For the moment this paralysed the Young Adventurers, but Tuppence, recovering herself, plunged boldly into the breach with a reminiscence culled from detective fiction.
“When did you last see the dece—your cousin, I mean?”
“Never seen her,” responded Mr. Hersheimmer.
“What?” demanded Tommy, astonished.
Hersheimmer turned to him.
“No, sir. As I said before, my father and her mother were brother and sister, just as you might be”—Tommy did not correct this view of their relationship—“but they didn’t always get on together. And when my aunt made up her mind to marry Amos Finn, who was a poor school teacher out West, my father was just mad! Said if he made his pile, as he seemed in a fair way to do, she’d never see a cent of it. Well, the upshot was that Aunt Jane went out West and we never heard from her again.
“The old man did pile it up. He went into oil, and he went into steel, and he played a bit with railroads, and I can tell you he made Wall Street sit up!” He paused. “Then he died—last fall—and I got the dollars. Well, would you believe it, my conscience got busy! Kept knocking me up and saying: What about your Aunt Jane, way out West? It worried me some. You see, I figured it out that Amos Finn would never make good. He wasn’t the sort. End of it was, I hired a man to hunt her down. Result, she was dead, and Amos Finn was dead, but they’d left a daughter—Jane—who’d been torpedoed in the Lusitania on her way to Paris. She was saved all right, but they didn’t seem able to hear of her over this side. I guessed they weren’t hustling any, so I thought I’d come along over, and speed things up. I phoned Scotland Yard and the Admiralty first thing. The Admiralty rather choked me off, but Scotland Yard were very civil—said they would make inquiries, even sent a man round this morning to get her photograph. I’m off to Paris to-morrow, just to see what the Prefecture is doing. I guess if I go to and fro hustling them, they ought to get busy!”
The energy of Mr. Hersheimmer was tremendous. They bowed before it.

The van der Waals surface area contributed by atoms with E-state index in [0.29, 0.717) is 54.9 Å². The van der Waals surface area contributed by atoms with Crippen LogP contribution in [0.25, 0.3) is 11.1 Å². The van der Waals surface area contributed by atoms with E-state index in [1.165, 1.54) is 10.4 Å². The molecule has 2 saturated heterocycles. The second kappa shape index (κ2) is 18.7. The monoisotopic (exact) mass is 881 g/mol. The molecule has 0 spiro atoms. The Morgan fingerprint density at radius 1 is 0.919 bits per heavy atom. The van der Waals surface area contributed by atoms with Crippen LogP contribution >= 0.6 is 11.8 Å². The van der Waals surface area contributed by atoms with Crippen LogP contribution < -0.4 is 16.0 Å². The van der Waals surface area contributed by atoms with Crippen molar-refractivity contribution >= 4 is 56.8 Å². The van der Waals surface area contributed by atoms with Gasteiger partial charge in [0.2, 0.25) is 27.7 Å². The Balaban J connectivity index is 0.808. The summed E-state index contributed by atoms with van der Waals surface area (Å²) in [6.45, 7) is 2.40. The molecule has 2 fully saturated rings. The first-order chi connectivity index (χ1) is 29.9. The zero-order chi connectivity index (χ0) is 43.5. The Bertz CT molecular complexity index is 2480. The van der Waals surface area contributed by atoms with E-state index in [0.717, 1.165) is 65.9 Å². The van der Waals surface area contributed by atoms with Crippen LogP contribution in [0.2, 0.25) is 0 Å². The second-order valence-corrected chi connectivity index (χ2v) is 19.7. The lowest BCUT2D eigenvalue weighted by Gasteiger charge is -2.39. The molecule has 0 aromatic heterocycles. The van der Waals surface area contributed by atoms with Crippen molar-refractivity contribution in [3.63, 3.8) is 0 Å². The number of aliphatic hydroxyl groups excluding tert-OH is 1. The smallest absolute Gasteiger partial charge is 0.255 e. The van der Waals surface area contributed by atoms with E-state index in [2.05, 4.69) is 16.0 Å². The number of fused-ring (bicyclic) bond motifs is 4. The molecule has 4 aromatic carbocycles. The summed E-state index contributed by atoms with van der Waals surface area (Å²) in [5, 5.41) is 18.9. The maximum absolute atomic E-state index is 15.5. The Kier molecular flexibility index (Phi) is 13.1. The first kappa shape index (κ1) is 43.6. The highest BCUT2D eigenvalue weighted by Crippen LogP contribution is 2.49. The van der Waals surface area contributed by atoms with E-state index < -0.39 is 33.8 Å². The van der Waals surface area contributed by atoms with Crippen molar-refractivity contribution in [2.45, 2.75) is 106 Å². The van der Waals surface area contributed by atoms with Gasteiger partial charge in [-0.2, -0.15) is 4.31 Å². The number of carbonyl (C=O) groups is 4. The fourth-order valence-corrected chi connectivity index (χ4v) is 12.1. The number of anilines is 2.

“But say now,” he ended, “you’re not after her for anything? Contempt of court, or something British? A proud-spirited young American girl might find your rules and regulations in war time rather irksome, and get up against it. If that’s the case, and there’s such a thing as graft in this country, I’ll buy her off.”
Tuppence reassured him.
“That’s good. Then we can work together. What about some lunch? Shall we have it up here, or go down to the restaurant?”
Tuppence expressed a preference for the latter, and Julius bowed to her decision.
Oysters had just given place to Sole Colbert when a card was brought to Hersheimmer.
“Inspector Japp, C.I.D. Scotland Yard again. Another man this time. What does he expect I can tell him that I didn’t tell the first chap? I hope they haven’t lost that photograph. That Western photographer’s place was burned down and all his negatives destroyed—this is the only copy in existence. I got it from the principal of the college there.”
An unformulated dread swept over Tuppence.
“You—you don’t know the name of the man who came this morning?”
“Yes, I do. No, I don’t. Half a second. It was on his card. Oh, I know! Inspector Brown. Quiet, unassuming sort of chap.”
To be continued…
Read previous chapters here: Chapters 1-4
Preview Photo: thegreatcourses.com